To start segmenting your customers effectively, consider these three tips:
- Start by understanding your goals. Do you want to boost your ratings and reviews? Do you want to hear from your unhappy customers to understand how to make their experience better? Do you want to know what keeps your most active customers coming back to your app? Once you know your goals, you’ll be able to determine the right audience to target.
- Next, define your audience segment. You can create segments based on your customers’ device specifications (device data), which version of your app they are using, how active they are within your app, or any other information that is specific to your business (custom data—both person and device).
- Finally, evaluate your results. Were you able to achieve your goals with the segment(s) used? If not, work to understand how you can set up a different segment that’s more relevant to your desired outcome.
3. Listen to your customers and implement their feedback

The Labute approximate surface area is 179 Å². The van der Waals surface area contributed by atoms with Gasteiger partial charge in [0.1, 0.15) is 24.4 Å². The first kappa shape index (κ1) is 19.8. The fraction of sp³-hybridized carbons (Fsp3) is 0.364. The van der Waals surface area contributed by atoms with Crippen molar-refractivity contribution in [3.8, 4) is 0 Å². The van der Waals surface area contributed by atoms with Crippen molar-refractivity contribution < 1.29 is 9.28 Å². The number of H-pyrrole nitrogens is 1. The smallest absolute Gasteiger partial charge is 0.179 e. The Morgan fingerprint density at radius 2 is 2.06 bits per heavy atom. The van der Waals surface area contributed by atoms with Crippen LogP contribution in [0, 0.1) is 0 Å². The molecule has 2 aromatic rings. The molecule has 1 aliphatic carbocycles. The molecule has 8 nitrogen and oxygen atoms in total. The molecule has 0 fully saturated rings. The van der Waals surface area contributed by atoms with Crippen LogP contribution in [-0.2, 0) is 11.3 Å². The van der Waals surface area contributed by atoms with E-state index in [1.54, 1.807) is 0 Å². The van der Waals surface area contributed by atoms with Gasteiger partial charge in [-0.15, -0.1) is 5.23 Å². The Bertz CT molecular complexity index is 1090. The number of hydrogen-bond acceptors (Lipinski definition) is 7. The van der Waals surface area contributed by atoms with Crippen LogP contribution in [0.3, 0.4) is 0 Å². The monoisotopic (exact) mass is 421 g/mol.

Customers want to be heard, and they expect companies to listen. If you aren’t proactively asking for and listening to customer feedback, you’re not meeting expectations.
Additionally, taking a step beyond lending an ear can score you serious points with customers. If people know their feedback has been implemented, an overwhelming majority are at least somewhat likely to become loyal patrons to the company. Respondents told us what it would take for companies to make them feel their opinions were valued. Here’s what they had to say:
Customer feedback today is more accessible than ever, thanks to mobile. From quickly iterating on new features, to remedying a sour situation with a customer who has had a negative experience, mobile customer feedback can have immediate and lasting impact on several areas of the business.
However, making sense of customer feedback and prioritizing next steps can be tricky.
To start, look at your current product roadmap. Weigh the priority level of projects coming out of your customers’ feedback. Many times, a customer will report a bug that may be affecting a large group of customers, so be sure to keep those factors in mind while assigning priority.
Even if the updates don’t make it to the top of your list, you can still communicate with customers around how long they can expect to see their feedback implemented. An email letting a customer know their voice has been heard and that your team is on it is enough to make them feel validated and valued.